The British media had a field day on Pakistan’s last two tours of England: 2006 ended in chaos, acrimony and the controversial forfeiture of the Oval Test, after Pakistan were accused of ball tampering; 2010 ended with three players, including the captain, in the legal mire after accusations of spot-fixing. Cricketing relations between the two teams, and the two nations, went down to their lowest ebb.
That was the legacy awaiting Misbah last summer. One foot wrong on the tour (literally, in the case of Mohammad Amir) and the British media would have pounced again. But, more than anyone, Misbah made sure that this did not happen.
In a sense he was lucky to have missed the last two tours, although he no doubt felt differently at the time. It meant that he arrived in England with no unwanted baggage and allowed him to impress his own personality on the media and the public.
He was ideally suited for that task. Misbah showed many qualities which the English admire in cricket captains, perhaps more so than Pakistanis. They appreciated his soft, taciturn speaking style, relieved by shafts of sly wit, his phlegmatic personality on the field, his determination in adversity and his almost visible integrity. Any number of English actors could have played him in a movie — perhaps David Niven or Trevor Howard, who were great cricket fans.
English fans, therefore, shared Pakistan’s joy a few weeks after the Oval Test, when rain wrecked India’s Test match against the West Indies. That enabled Pakistan to claim the number one spot in the world Test rankings for the first time since these rankings were created in 2003. In Lahore in September 2016, he accepted the International Cricket Council (ICC) Mace for that achievement in a characteristically laconic but gracious speech. He paid tribute to “every player that played, every coach and every selector. A captain or leader cannot do anything without resources. The last series against England was the real test for this team and all the players performed out of their skins”.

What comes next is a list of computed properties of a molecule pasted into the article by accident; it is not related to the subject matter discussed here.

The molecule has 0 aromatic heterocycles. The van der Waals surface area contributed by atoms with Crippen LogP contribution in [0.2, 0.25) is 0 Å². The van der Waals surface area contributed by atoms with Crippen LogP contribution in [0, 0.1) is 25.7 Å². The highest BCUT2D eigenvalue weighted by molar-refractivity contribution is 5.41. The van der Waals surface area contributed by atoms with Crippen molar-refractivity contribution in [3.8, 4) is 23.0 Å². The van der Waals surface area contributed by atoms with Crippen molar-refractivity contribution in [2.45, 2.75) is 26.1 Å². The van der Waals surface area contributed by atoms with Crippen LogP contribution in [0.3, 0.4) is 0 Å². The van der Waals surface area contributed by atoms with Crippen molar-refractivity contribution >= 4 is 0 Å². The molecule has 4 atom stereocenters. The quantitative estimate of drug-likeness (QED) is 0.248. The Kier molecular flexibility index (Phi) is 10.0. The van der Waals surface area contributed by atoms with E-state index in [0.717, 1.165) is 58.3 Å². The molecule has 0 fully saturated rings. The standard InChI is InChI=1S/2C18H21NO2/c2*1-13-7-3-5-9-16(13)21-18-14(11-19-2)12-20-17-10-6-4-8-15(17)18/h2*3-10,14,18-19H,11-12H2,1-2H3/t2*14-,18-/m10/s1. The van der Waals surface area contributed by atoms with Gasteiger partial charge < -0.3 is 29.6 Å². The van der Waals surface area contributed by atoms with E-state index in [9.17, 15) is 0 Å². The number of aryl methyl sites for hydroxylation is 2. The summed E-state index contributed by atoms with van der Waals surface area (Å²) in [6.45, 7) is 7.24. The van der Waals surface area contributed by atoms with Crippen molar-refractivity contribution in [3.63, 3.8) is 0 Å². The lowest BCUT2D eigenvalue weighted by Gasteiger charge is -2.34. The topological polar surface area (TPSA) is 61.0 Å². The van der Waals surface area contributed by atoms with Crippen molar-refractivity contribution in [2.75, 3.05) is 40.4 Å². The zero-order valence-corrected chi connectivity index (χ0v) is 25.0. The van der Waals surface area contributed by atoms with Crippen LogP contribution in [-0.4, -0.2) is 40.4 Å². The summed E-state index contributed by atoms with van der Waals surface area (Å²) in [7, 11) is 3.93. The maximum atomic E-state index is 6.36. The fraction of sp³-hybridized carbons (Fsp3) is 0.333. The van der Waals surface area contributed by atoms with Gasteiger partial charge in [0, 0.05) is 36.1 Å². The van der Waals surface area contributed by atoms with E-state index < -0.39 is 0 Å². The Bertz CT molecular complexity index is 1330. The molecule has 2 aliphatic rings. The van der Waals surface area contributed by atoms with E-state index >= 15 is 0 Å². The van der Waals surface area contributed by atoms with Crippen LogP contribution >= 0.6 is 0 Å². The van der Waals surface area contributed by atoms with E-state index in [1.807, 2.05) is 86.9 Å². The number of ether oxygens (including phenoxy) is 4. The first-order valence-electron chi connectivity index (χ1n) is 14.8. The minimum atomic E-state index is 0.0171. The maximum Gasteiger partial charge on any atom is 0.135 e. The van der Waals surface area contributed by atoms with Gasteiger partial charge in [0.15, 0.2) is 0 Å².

Out of the cricketing wreckage of 2010, Misbah created a Pakistani team in his own mould, hard to beat and resolute in adversity. It is no longer a collection of disparate talents; its players work hard for each other and accept personal responsibility towards their team and their country.
Late in December, as 2016 shrivelled to a cold ending, he became the first Pakistani to win the ICC Spirit of Cricket Award. He again credited his team for his achievement, for “playing within the rich traditions of the sport with a positive mindset and approach”.
He is statistically Pakistan’s best-ever Test captain. The Oval victory was his 22nd in 46 Tests as captain. His next four Tests produced two more victories followed by two defeats, making 24 victories from 50. He is the first Pakistani to reach the milestone of having captained his side for half a century of Test matches, a testament to Pakistan’s profligacy with captains. Even Sri Lanka, which entered Test cricket nearly 30 years after Pakistan, has produced a captain, Arjuna Ranatunga, with a longer reign. Imran Khan, whose family comes from the same Niazi tribe as Misbah’s from Mianwali district in west Punjab, had 14 wins in 48 Tests as captain (in fairness, Imran often disdained playing against Pakistan’s weaker opponents). Javed Miandad also had 14 wins, from 35 matches.
Misbah’s results are impressive enough. What makes them extraordinary is the scale of the obstacles he has had to overcome. Summoned to lead at a late age in his cricketing life, he took over a defeated outfit, demoralised by corruption and crime, despised by most of its opponents.
As he has narrated, Misbah was actually offered the captaincy in a clerk’s room by the then Pakistan Cricket Board (PCB) chairman, Ijaz Butt. “He wanted to keep the meeting confidential. He didn’t have many options. I kept it a secret too, and owing to the state of affairs at the time, I did not share it, even with my family.”